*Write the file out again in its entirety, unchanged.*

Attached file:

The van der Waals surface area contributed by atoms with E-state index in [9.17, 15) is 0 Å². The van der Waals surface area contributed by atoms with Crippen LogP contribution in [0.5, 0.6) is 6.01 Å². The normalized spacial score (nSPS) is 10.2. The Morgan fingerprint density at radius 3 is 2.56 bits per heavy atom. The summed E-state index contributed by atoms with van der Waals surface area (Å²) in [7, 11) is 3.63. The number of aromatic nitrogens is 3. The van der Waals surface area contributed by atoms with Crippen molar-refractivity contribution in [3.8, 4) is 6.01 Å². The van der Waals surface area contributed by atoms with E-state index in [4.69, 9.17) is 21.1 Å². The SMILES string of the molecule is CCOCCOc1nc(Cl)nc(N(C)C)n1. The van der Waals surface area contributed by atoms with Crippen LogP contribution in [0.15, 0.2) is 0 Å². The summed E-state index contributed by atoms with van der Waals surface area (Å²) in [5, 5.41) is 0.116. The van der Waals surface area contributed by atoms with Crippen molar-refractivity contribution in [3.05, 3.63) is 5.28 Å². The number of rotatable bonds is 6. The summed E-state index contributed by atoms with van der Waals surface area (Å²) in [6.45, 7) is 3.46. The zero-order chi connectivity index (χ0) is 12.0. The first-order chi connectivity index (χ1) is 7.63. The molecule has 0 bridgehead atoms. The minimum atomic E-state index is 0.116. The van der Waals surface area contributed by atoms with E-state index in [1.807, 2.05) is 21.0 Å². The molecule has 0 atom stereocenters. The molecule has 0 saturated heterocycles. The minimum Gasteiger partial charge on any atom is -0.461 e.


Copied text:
The van der Waals surface area contributed by atoms with E-state index in [9.17, 15) is 0 Å². The van der Waals surface area contributed by atoms with Crippen LogP contribution in [0.5, 0.6) is 6.01 Å². The normalized spacial score (nSPS) is 10.2. The Morgan fingerprint density at radius 3 is 2.56 bits per heavy atom. The summed E-state index contributed by atoms with van der Waals surface area (Å²) in [7, 11) is 3.63. The number of aromatic nitrogens is 3. The van der Waals surface area contributed by atoms with Crippen molar-refractivity contribution in [3.8, 4) is 6.01 Å². The van der Waals surface area contributed by atoms with E-state index in [4.69, 9.17) is 21.1 Å². The SMILES string of the molecule is CCOCCOc1nc(Cl)nc(N(C)C)n1. The van der Waals surface area contributed by atoms with Crippen LogP contribution in [0.15, 0.2) is 0 Å². The summed E-state index contributed by atoms with van der Waals surface area (Å²) in [5, 5.41) is 0.116. The van der Waals surface area contributed by atoms with Crippen molar-refractivity contribution in [3.05, 3.63) is 5.28 Å². The number of rotatable bonds is 6. The summed E-state index contributed by atoms with van der Waals surface area (Å²) in [6.45, 7) is 3.46. The zero-order chi connectivity index (χ0) is 12.0. The first-order chi connectivity index (χ1) is 7.63. The molecule has 0 bridgehead atoms. The minimum atomic E-state index is 0.116. The van der Waals surface area contributed by atoms with E-state index in [1.807, 2.05) is 21.0 Å². The molecule has 0 atom stereocenters. The molecule has 0 saturated heterocycles. The minimum Gasteiger partial charge on any atom is -0.461 e.